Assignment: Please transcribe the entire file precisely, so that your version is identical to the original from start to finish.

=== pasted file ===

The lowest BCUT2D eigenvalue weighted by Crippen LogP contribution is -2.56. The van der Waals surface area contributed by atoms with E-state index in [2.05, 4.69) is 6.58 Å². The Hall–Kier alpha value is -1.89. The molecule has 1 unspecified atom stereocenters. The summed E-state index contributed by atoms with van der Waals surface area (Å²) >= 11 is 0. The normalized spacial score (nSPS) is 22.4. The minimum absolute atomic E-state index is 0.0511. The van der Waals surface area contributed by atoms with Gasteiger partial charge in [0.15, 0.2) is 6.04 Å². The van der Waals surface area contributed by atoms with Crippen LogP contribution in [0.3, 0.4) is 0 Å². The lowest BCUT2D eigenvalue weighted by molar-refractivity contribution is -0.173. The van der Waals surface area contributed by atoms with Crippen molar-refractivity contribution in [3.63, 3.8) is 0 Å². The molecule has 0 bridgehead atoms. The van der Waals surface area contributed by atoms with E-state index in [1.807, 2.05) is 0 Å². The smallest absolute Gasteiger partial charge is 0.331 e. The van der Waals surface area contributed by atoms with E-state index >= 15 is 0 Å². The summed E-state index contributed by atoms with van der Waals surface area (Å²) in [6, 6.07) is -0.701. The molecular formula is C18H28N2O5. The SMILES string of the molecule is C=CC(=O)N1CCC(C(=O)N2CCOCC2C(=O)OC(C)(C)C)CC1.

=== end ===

The lowest BCUT2D eigenvalue weighted by Crippen LogP contribution is -2.56. The van der Waals surface area contributed by atoms with E-state index in [2.05, 4.69) is 6.58 Å². The Hall–Kier alpha value is -1.89. The molecule has 1 unspecified atom stereocenters. The summed E-state index contributed by atoms with van der Waals surface area (Å²) >= 11 is 0. The normalized spacial score (nSPS) is 22.4. The minimum absolute atomic E-state index is 0.0511. The van der Waals surface area contributed by atoms with Gasteiger partial charge in [0.15, 0.2) is 6.04 Å². The van der Waals surface area contributed by atoms with Crippen LogP contribution in [0.3, 0.4) is 0 Å². The lowest BCUT2D eigenvalue weighted by molar-refractivity contribution is -0.173. The van der Waals surface area contributed by atoms with Crippen molar-refractivity contribution in [3.63, 3.8) is 0 Å². The molecule has 0 bridgehead atoms. The van der Waals surface area contributed by atoms with E-state index in [1.807, 2.05) is 0 Å². The smallest absolute Gasteiger partial charge is 0.331 e. The van der Waals surface area contributed by atoms with E-state index >= 15 is 0 Å². The summed E-state index contributed by atoms with van der Waals surface area (Å²) in [6, 6.07) is -0.701. The molecular formula is C18H28N2O5. The SMILES string of the molecule is C=CC(=O)N1CCC(C(=O)N2CCOCC2C(=O)OC(C)(C)C)CC1.